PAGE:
Over the past four years, the office has worked to shift from a transactional entity focused primarily on filling vacancies to a "quality broker" that works with schools to find the best person for a specific job, whether a teacher or a principal. "For a long time, the focus had been on hiring and placing teachers ourselves," says Berstein. "We wanted to focus instead on serving the school. So we've had to change our systems to help us do a better job of matching candidates with schools." New York started by re-staffing the central recruitment office with recruiters who had teaching experience rather than a civil service background.

The HR office also established a new placement process to allow principals more authority over who works in their school. Instead of reviewing applications only for basic eligibility, HR staff now screen each new teacher applicant according to a common rubric that was developed based on input from principals across the city.

"We make sure candidates have all the proper credentials so that principals aren't wasting their time interviewing people who they can't actually hire," says Peter Ianniello, director of recruitment and selection. "But we are also more selective about the teachers we are bringing in and recommending to our schools." Each candidate who passes the initial screening is placed in a pool that is made available to school leaders online. Based on candidates' strengths and interests, principals can schedule interviews only with those applicants who they believe would be good matches for their schools.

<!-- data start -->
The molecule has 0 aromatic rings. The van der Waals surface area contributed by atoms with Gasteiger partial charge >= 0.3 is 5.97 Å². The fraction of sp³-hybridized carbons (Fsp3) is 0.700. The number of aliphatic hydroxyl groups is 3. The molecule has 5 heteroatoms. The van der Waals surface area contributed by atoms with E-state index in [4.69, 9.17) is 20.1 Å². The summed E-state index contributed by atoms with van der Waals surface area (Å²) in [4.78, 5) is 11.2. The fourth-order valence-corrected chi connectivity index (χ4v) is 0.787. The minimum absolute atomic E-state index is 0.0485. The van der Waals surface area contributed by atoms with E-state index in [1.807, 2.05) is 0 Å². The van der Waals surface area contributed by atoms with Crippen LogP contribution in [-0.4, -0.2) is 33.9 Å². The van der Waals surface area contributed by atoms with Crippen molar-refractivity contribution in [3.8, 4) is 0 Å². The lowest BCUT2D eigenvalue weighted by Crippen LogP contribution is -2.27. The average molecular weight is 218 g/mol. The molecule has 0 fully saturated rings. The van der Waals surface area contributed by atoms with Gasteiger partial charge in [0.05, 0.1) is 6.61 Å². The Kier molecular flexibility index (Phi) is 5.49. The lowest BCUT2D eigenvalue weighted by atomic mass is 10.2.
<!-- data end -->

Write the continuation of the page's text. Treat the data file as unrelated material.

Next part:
NYCDOE's human resources office is also analyzing data about new recruits to help improve the department's future recruitment and selection strategies. HR staff have begun surveying new teachers and principals about which elements of the hiring and placement process work for them and which need to be improved. HR is also collecting information about new teachers—from how they came to the DOE and were placed, to their college GPA and matching this information with the teachers' impact on student learning to gain insight about the characteristics of recruits who are most effective in the classroom. In the future, this information will allow the HR office to more strategically target recruitment efforts and refine screening and selection to help ensure that all schools are staffed by the highest-quality teachers.........
New York City Department of Education